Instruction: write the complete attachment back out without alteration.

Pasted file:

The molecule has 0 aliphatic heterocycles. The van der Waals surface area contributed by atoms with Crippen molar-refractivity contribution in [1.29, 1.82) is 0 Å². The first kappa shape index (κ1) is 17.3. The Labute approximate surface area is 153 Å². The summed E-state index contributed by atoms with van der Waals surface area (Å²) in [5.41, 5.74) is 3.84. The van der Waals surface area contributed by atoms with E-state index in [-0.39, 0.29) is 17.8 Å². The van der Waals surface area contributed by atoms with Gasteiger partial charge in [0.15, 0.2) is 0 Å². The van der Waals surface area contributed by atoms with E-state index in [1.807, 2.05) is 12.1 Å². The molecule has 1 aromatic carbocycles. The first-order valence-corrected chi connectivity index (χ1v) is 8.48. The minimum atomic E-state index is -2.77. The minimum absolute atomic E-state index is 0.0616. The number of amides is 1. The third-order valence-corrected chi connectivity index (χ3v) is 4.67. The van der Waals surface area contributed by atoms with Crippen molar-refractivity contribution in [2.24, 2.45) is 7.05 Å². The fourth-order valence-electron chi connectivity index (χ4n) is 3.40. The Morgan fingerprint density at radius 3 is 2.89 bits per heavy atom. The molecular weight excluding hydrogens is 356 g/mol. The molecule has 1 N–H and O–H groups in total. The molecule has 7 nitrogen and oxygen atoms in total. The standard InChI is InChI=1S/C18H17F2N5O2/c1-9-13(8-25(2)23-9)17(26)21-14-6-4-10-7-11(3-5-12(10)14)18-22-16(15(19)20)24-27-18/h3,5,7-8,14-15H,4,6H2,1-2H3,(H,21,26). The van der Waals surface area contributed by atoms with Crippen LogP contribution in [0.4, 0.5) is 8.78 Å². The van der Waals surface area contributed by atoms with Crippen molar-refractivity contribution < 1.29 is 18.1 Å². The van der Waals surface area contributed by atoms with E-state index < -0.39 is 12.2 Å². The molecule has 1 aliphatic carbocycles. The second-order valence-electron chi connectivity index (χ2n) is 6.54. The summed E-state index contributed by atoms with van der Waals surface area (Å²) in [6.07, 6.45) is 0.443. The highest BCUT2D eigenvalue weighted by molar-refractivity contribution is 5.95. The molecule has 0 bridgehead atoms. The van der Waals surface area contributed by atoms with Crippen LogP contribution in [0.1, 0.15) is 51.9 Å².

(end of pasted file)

The molecule has 0 aliphatic heterocycles. The van der Waals surface area contributed by atoms with Crippen molar-refractivity contribution in [1.29, 1.82) is 0 Å². The first kappa shape index (κ1) is 17.3. The Labute approximate surface area is 153 Å². The summed E-state index contributed by atoms with van der Waals surface area (Å²) in [5.41, 5.74) is 3.84. The van der Waals surface area contributed by atoms with E-state index in [-0.39, 0.29) is 17.8 Å². The van der Waals surface area contributed by atoms with Gasteiger partial charge in [0.15, 0.2) is 0 Å². The van der Waals surface area contributed by atoms with E-state index in [1.807, 2.05) is 12.1 Å². The molecule has 1 aromatic carbocycles. The first-order valence-corrected chi connectivity index (χ1v) is 8.48. The minimum atomic E-state index is -2.77. The minimum absolute atomic E-state index is 0.0616. The number of amides is 1. The third-order valence-corrected chi connectivity index (χ3v) is 4.67. The van der Waals surface area contributed by atoms with Crippen molar-refractivity contribution in [2.24, 2.45) is 7.05 Å². The fourth-order valence-electron chi connectivity index (χ4n) is 3.40. The Morgan fingerprint density at radius 3 is 2.89 bits per heavy atom. The molecular weight excluding hydrogens is 356 g/mol. The molecule has 1 N–H and O–H groups in total. The molecule has 7 nitrogen and oxygen atoms in total. The standard InChI is InChI=1S/C18H17F2N5O2/c1-9-13(8-25(2)23-9)17(26)21-14-6-4-10-7-11(3-5-12(10)14)18-22-16(15(19)20)24-27-18/h3,5,7-8,14-15H,4,6H2,1-2H3,(H,21,26). The van der Waals surface area contributed by atoms with Crippen LogP contribution in [0.4, 0.5) is 8.78 Å². The van der Waals surface area contributed by atoms with Crippen molar-refractivity contribution < 1.29 is 18.1 Å². The van der Waals surface area contributed by atoms with E-state index < -0.39 is 12.2 Å². The molecule has 1 aliphatic carbocycles. The second-order valence-electron chi connectivity index (χ2n) is 6.54. The summed E-state index contributed by atoms with van der Waals surface area (Å²) in [6.07, 6.45) is 0.443. The highest BCUT2D eigenvalue weighted by molar-refractivity contribution is 5.95. The molecule has 0 bridgehead atoms. The van der Waals surface area contributed by atoms with Crippen LogP contribution in [0.1, 0.15) is 51.9 Å².